Schlüsselwörter

Umfrage Stereotaktische Radiotherapie Zielgerichtete Therapie Zeitgleich Toxizität 

Notes

Conflict of interest

S.G.C. Kroeze, C. Fritz, L. Basler, E. Gkika, T.B. Brunner, A.L. Grosu and M. Guckenberger declare that they have no competing interests.

References

  1. 1.
    Network NCC (2019) Non-small cell lung cancer. Version 4.2019. https://www.nccn.org. Accessed 2/2019Google Scholar
  2. 2.
    Tan DSW, Yom SS, Tsao MS, Pass HI, Kelly K, Peled N et al (2016) The International Association for the Study of Lung Cancer consensus statement on optimizing management of EGFR mutation-positive non-small cell lung cancer: status in 2016. J Thorac Oncol 11:946–963CrossRefPubMedGoogle Scholar
  3. 3.
    Sprave T, Verma V, Forster R, Schlampp I, Bruckner T, Bostel T et al (2018) Randomized phase II trial evaluating pain response in patients with spinal metastases following stereotactic body radiotherapy versus three-dimensional conformal radiotherapy. Radiother Oncol 128:274–282CrossRefPubMedGoogle Scholar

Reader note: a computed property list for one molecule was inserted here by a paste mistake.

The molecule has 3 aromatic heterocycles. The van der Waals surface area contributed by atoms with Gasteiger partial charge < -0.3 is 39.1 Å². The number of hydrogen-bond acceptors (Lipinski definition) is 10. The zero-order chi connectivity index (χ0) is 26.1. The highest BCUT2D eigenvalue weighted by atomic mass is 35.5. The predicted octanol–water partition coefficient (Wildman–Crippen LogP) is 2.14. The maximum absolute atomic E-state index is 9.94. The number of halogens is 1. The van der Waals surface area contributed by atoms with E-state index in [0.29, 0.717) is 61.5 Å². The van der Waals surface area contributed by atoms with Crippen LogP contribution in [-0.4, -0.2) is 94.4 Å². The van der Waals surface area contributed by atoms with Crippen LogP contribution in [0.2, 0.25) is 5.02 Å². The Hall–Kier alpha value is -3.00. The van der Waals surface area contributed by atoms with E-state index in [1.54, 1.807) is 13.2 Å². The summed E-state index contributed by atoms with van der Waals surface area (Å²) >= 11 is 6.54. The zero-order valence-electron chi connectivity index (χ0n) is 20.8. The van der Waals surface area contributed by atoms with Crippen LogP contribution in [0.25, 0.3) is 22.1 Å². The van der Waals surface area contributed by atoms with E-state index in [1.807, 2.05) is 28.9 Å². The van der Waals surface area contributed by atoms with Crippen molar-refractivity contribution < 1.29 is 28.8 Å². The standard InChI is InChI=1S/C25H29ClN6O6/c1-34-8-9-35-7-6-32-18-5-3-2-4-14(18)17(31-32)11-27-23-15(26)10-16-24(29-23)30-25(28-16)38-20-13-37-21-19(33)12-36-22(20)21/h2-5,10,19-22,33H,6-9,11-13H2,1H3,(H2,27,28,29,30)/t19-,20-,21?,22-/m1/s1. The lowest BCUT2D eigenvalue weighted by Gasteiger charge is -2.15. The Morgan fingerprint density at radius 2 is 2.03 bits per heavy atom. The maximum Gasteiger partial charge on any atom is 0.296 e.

4. 4.
    Popp I, Grosu AL, Niedermann G, Duda DG (2016) Immune modulation by hypofractionated stereotactic radiation therapy: therapeutic implications. Radiother Oncol 120:185–194CrossRefPubMedGoogle Scholar
  5. 5.
    Reynders K, Illidge T, Siva S, Chang JY, De Ruysscher D (2015) The abscopal effect of local radiotherapy: using immunotherapy to make a rare event clinically relevant. Cancer Treat Rev 41:503–510CrossRefPubMedGoogle Scholar
  6. 6.
    Zhang X, Niedermann G (2018) Abscopal effects with hypofractionated schedules extending into the effector phase of the tumor-specific T‑cell response. Int J Radiat Oncol Biol Phys 101:63–73CrossRefPubMedGoogle Scholar
  7. 7.
    Aibe N, Yamazaki H, Nakamura S, Tsubokura T, Kobayashi K, Kodani N et al (2014) Outcome and toxicity of stereotactic body radiotherapy with helical tomotherapy for inoperable lung tumor: analysis of grade 5 radiation pneumonitis. J Radiat Res 55:575–582CrossRefPubMedGoogle Scholar
  8. 8.
    Oskan F, Becker G, Bleif M (2017) Specific toxicity after stereotactic body radiation therapy to the central chest: a comprehensive review. Strahlenther Onkol 193:173–184CrossRefPubMedGoogle Scholar